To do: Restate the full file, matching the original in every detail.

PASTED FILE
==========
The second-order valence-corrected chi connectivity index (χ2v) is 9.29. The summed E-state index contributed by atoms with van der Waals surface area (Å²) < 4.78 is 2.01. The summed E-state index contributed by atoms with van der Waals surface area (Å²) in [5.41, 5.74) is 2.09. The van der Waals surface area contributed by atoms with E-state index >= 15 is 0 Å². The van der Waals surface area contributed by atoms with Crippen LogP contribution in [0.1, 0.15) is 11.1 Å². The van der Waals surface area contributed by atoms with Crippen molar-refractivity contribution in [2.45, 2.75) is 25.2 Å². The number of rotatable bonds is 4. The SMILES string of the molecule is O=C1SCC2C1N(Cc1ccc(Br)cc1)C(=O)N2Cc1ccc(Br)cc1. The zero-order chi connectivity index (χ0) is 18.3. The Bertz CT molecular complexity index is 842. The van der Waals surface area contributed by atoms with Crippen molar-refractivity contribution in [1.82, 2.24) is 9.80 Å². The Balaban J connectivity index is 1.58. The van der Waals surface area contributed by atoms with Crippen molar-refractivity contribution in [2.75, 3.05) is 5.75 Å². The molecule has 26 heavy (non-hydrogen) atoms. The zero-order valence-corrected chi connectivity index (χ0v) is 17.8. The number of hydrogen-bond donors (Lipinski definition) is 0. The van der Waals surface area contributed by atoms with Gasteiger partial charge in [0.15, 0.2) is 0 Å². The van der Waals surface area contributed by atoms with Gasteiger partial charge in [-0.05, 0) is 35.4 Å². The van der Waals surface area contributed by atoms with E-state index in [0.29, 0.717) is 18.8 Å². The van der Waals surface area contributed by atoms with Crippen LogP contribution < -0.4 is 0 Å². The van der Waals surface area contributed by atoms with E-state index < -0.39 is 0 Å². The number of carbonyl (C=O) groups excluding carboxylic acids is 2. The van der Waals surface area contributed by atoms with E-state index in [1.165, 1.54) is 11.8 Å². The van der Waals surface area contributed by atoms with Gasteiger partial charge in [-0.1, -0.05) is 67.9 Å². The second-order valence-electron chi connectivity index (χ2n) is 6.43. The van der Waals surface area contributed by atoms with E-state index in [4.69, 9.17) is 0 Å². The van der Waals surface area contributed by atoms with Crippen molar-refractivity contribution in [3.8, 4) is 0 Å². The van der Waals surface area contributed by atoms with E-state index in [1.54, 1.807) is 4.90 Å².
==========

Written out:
The second-order valence-corrected chi connectivity index (χ2v) is 9.29. The summed E-state index contributed by atoms with van der Waals surface area (Å²) < 4.78 is 2.01. The summed E-state index contributed by atoms with van der Waals surface area (Å²) in [5.41, 5.74) is 2.09. The van der Waals surface area contributed by atoms with E-state index >= 15 is 0 Å². The van der Waals surface area contributed by atoms with Crippen LogP contribution in [0.1, 0.15) is 11.1 Å². The van der Waals surface area contributed by atoms with Crippen molar-refractivity contribution in [2.45, 2.75) is 25.2 Å². The number of rotatable bonds is 4. The SMILES string of the molecule is O=C1SCC2C1N(Cc1ccc(Br)cc1)C(=O)N2Cc1ccc(Br)cc1. The zero-order chi connectivity index (χ0) is 18.3. The Bertz CT molecular complexity index is 842. The van der Waals surface area contributed by atoms with Crippen molar-refractivity contribution in [1.82, 2.24) is 9.80 Å². The Balaban J connectivity index is 1.58. The van der Waals surface area contributed by atoms with Crippen molar-refractivity contribution in [2.75, 3.05) is 5.75 Å². The molecule has 26 heavy (non-hydrogen) atoms. The zero-order valence-corrected chi connectivity index (χ0v) is 17.8. The number of hydrogen-bond donors (Lipinski definition) is 0. The van der Waals surface area contributed by atoms with Gasteiger partial charge in [0.15, 0.2) is 0 Å². The van der Waals surface area contributed by atoms with Gasteiger partial charge in [-0.05, 0) is 35.4 Å². The van der Waals surface area contributed by atoms with E-state index in [0.29, 0.717) is 18.8 Å². The van der Waals surface area contributed by atoms with Crippen LogP contribution < -0.4 is 0 Å². The van der Waals surface area contributed by atoms with E-state index < -0.39 is 0 Å². The number of carbonyl (C=O) groups excluding carboxylic acids is 2. The van der Waals surface area contributed by atoms with E-state index in [1.165, 1.54) is 11.8 Å². The van der Waals surface area contributed by atoms with Gasteiger partial charge in [-0.1, -0.05) is 67.9 Å². The second-order valence-electron chi connectivity index (χ2n) is 6.43. The van der Waals surface area contributed by atoms with E-state index in [4.69, 9.17) is 0 Å². The van der Waals surface area contributed by atoms with Crippen molar-refractivity contribution in [3.8, 4) is 0 Å². The van der Waals surface area contributed by atoms with E-state index in [1.54, 1.807) is 4.90 Å².